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Justice Scalia Speaks To Tea Party Caucus, Democrats

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Justice Scalia Speaks To Tea Party Caucus, Democrats

Politics

Justice Scalia Speaks To Tea Party Caucus, Democrats

Justice Scalia Speaks To Tea Party Caucus, Democrats

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  • <iframe src="https://www.npr.org/player/embed/133195963/133201798" width="100%" height="290" frameborder="0" scrolling="no" title="NPR embedded audio player">
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Rep. Michele Bachmann (R-MN) speaks to members of the media following a closed Constitutional Seminar featuring Associate Justice of the U.S. Supreme Court Antonin Scalia on Monday. Bachmann will be giving the Tea Party response to Obama's State of the Union address on Tuesday. i

Rep. Michele Bachmann (R-MN) speaks to members of the media following a closed Constitutional Seminar featuring Associate Justice of the U.S. Supreme Court Antonin Scalia on Monday. Bachmann will give the Tea Party response to Obama's State of the Union address Tuesday. Pablo Martinez Monsivais/AP hide caption

toggle caption Pablo Martinez Monsivais/AP
Rep. Michele Bachmann (R-MN) speaks to members of the media following a closed Constitutional Seminar featuring Associate Justice of the U.S. Supreme Court Antonin Scalia on Monday. Bachmann will be giving the Tea Party response to Obama's State of the Union address on Tuesday.

Rep. Michele Bachmann (R-MN) speaks to members of the media following a closed Constitutional Seminar featuring Associate Justice of the U.S. Supreme Court Antonin Scalia on Monday. Bachmann will give the Tea Party response to Obama's State of the Union address Tuesday.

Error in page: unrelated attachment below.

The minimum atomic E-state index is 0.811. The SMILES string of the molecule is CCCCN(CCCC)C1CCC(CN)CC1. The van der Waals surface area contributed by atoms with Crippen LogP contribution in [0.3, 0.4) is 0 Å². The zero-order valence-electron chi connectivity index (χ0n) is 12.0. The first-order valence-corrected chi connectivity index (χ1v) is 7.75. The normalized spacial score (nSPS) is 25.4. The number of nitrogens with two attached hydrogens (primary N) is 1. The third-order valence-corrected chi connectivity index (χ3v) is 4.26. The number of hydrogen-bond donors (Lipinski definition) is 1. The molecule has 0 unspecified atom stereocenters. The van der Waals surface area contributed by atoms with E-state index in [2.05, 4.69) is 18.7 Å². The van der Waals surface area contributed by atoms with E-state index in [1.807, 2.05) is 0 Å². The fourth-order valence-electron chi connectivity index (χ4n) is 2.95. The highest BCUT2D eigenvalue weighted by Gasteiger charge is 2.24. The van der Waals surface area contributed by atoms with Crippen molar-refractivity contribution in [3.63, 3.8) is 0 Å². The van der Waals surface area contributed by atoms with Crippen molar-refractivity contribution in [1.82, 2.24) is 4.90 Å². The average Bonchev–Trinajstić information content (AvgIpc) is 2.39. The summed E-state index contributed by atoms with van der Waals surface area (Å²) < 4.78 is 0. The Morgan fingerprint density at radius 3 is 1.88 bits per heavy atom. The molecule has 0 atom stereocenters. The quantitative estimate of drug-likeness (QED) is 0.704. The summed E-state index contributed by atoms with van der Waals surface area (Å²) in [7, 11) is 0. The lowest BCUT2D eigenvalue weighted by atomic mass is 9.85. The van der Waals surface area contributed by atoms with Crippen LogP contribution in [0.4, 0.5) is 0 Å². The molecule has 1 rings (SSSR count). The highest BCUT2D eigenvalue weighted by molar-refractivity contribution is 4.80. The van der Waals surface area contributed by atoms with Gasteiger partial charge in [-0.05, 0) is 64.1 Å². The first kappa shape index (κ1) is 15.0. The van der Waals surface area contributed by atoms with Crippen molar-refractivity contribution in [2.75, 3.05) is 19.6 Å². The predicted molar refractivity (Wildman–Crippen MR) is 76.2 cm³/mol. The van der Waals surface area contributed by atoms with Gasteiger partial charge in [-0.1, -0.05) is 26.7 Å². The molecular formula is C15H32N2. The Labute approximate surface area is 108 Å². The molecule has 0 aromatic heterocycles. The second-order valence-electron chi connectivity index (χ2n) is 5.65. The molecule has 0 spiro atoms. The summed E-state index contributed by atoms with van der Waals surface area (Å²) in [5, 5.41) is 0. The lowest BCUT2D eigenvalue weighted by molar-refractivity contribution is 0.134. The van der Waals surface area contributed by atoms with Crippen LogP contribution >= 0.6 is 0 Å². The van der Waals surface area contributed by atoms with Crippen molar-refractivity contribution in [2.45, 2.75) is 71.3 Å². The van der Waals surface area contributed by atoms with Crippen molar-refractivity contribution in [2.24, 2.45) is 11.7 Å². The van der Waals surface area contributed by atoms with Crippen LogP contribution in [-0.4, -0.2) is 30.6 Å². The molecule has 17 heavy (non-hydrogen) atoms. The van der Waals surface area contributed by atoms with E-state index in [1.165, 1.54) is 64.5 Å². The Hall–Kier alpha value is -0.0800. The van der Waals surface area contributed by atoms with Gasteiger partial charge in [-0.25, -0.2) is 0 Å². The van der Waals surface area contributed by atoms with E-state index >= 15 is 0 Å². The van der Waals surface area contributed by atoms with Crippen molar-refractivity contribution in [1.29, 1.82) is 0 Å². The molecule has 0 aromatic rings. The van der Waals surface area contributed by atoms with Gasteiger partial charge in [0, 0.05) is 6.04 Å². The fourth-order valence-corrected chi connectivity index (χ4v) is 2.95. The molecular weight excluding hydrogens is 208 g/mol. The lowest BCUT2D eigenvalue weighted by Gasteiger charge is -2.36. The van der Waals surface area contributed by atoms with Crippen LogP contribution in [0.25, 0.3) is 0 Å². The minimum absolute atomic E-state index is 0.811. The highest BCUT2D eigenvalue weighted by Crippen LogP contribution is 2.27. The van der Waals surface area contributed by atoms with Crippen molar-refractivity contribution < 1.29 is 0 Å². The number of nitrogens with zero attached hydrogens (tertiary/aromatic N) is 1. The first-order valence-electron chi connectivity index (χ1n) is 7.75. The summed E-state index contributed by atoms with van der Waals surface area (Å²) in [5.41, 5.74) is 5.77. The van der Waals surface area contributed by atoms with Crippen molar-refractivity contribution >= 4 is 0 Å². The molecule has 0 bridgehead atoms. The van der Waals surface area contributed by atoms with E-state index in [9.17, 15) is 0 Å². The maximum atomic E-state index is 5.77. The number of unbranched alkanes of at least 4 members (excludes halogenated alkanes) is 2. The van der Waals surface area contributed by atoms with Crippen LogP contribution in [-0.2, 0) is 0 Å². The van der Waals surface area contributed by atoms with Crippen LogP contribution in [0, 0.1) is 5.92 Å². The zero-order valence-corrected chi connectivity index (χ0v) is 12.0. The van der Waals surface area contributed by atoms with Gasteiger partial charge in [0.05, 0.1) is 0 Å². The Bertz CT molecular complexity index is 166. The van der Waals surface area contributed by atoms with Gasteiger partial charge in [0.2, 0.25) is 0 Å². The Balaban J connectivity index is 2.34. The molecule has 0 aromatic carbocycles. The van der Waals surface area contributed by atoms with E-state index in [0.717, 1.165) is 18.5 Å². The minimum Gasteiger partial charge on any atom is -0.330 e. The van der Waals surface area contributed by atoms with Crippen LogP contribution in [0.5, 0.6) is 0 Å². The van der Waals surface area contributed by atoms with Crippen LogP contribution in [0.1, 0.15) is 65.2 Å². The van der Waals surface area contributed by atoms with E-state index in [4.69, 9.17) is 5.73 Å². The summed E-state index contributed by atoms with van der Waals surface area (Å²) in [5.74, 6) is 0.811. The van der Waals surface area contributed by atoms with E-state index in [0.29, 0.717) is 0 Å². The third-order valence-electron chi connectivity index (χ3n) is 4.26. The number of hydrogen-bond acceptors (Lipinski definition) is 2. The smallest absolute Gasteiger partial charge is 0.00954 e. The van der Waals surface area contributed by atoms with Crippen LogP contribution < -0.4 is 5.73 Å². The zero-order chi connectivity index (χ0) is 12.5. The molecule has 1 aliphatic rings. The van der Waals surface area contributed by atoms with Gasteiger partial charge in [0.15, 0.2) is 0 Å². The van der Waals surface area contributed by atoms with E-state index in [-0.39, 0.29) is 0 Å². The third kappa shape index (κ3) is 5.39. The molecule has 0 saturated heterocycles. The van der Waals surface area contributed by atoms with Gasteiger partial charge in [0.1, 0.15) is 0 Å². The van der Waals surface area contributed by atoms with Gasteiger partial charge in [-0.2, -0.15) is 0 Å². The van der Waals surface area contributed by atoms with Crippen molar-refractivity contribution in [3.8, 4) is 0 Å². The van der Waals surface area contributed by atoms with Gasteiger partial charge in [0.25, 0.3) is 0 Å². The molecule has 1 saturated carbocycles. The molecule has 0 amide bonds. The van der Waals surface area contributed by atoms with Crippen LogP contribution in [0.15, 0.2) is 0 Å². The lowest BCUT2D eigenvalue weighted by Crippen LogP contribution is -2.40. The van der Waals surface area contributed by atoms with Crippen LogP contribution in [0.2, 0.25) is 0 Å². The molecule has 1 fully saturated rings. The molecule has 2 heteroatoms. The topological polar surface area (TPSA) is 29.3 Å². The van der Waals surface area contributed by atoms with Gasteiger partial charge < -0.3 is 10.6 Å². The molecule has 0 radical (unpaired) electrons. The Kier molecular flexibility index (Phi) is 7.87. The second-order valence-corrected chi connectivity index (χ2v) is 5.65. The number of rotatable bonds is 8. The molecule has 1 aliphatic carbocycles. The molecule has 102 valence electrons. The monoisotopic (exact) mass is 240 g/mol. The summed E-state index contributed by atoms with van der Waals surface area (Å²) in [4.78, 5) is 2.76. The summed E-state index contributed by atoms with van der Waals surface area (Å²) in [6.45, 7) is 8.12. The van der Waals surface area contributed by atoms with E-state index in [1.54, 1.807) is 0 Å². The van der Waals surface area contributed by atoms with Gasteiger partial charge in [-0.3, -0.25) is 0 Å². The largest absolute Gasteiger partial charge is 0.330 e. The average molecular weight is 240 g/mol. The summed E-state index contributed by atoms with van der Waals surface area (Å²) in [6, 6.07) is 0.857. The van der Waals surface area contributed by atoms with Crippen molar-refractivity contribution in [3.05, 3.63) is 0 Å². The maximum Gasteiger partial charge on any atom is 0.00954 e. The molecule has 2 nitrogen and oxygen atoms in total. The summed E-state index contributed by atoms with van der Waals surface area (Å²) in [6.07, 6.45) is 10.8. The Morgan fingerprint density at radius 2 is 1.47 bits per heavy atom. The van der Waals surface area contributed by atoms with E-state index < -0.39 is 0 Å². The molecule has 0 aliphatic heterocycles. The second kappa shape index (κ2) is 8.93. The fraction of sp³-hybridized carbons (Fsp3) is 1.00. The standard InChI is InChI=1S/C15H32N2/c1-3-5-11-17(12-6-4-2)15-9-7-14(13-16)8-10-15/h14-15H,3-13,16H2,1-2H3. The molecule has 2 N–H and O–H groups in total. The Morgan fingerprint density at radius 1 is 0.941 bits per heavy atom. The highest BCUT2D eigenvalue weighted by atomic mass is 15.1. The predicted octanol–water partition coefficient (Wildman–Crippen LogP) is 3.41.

Pablo Martinez Monsivais/AP

When Supreme Court Justice Antonin Scalia accepted an invitation from the Tea Party Caucus to brief its members on the Constitution, controversy threatened to engulf the event. But the caucus then broadened the invitation to include Democratic members of Congress, too, and on Monday night there appeared to be more fizzle than sizzle to the charge of unseemly partisanship by a Supreme Court justice.

The event took place behind closed doors, so the only accounts of what happened came from those members of Congress who attended. Tea Party leader Rep. Michele Bachmann (R-MN) portrayed the event as respectful.

"We were delighted with his remarks," said Bachmann, noting that both Democrats and Republicans stood up to ask questions after the justice's formal presentation.

For many Republicans, Scalia is a rock star, and they talked about him afterward a bit like teenagers with a crush. Democrats were more reserved, suggesting that much of what Scalia said was, as Rep. Jan Schakowsky (D-IL) put it, "very dry."

Legal ethics experts largely agreed that Scalia violated no ethics rules, especially because he has spoken to liberal as well as conservative groups in the past.

"There's nothing wrong with it," said Northwestern University Law School legal ethics expert Steven Lubet. "At most it's a question of prudence, not ethics," he said, "and though it seems to be controversial, it's not really any different than giving a lecture at a law school."

Stephen Gillers, a legal ethics specialist from NYU School of Law, said he views Scalia's appearance as healthy, and said he hopes the same group will invite other justices with views different from Scalia's.

"I think this is a good thing," Gillers said. "I think it should be done maybe monthly, with a quiz at the end."

Meanwhile, another controversy erupted over Justice Clarence Thomas' failure to disclose his wife's income on his financial disclosure forms. Over the weekend, the liberal watchdog group Common Cause reported that Thomas had failed to report nearly $700,000 paid to his wife over a four-year period by the conservative Heritage Foundation.

Thomas had no comment, but on Monday he filed amendments to 13 years of his financial disclosure forms, adding that information and more about his wife's income. Such information on non-investment spousal income is required by the Ethics in Government Act.

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